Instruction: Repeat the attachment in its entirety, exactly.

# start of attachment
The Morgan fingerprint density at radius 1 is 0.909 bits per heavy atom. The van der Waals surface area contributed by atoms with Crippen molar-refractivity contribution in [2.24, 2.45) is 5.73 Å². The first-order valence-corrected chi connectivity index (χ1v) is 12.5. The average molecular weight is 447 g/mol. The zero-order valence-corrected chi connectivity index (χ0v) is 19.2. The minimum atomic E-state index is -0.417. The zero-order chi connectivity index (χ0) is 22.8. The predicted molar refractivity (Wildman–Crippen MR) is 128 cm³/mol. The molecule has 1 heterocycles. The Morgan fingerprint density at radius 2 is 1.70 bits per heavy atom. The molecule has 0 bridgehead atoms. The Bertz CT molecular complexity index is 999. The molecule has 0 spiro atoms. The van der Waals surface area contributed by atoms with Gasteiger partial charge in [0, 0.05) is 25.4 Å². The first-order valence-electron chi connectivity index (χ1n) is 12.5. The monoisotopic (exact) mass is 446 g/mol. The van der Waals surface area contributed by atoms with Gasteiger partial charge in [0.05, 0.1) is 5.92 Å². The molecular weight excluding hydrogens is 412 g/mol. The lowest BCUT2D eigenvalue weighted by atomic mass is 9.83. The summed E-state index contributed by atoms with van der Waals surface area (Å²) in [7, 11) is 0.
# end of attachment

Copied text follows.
The Morgan fingerprint density at radius 1 is 0.909 bits per heavy atom. The van der Waals surface area contributed by atoms with Crippen molar-refractivity contribution in [2.24, 2.45) is 5.73 Å². The first-order valence-corrected chi connectivity index (χ1v) is 12.5. The average molecular weight is 447 g/mol. The zero-order valence-corrected chi connectivity index (χ0v) is 19.2. The minimum atomic E-state index is -0.417. The zero-order chi connectivity index (χ0) is 22.8. The predicted molar refractivity (Wildman–Crippen MR) is 128 cm³/mol. The molecule has 1 heterocycles. The Morgan fingerprint density at radius 2 is 1.70 bits per heavy atom. The molecule has 0 bridgehead atoms. The Bertz CT molecular complexity index is 999. The molecule has 0 spiro atoms. The van der Waals surface area contributed by atoms with Gasteiger partial charge in [0, 0.05) is 25.4 Å². The first-order valence-electron chi connectivity index (χ1n) is 12.5. The monoisotopic (exact) mass is 446 g/mol. The van der Waals surface area contributed by atoms with Gasteiger partial charge in [0.05, 0.1) is 5.92 Å². The molecular weight excluding hydrogens is 412 g/mol. The lowest BCUT2D eigenvalue weighted by atomic mass is 9.83. The summed E-state index contributed by atoms with van der Waals surface area (Å²) in [7, 11) is 0.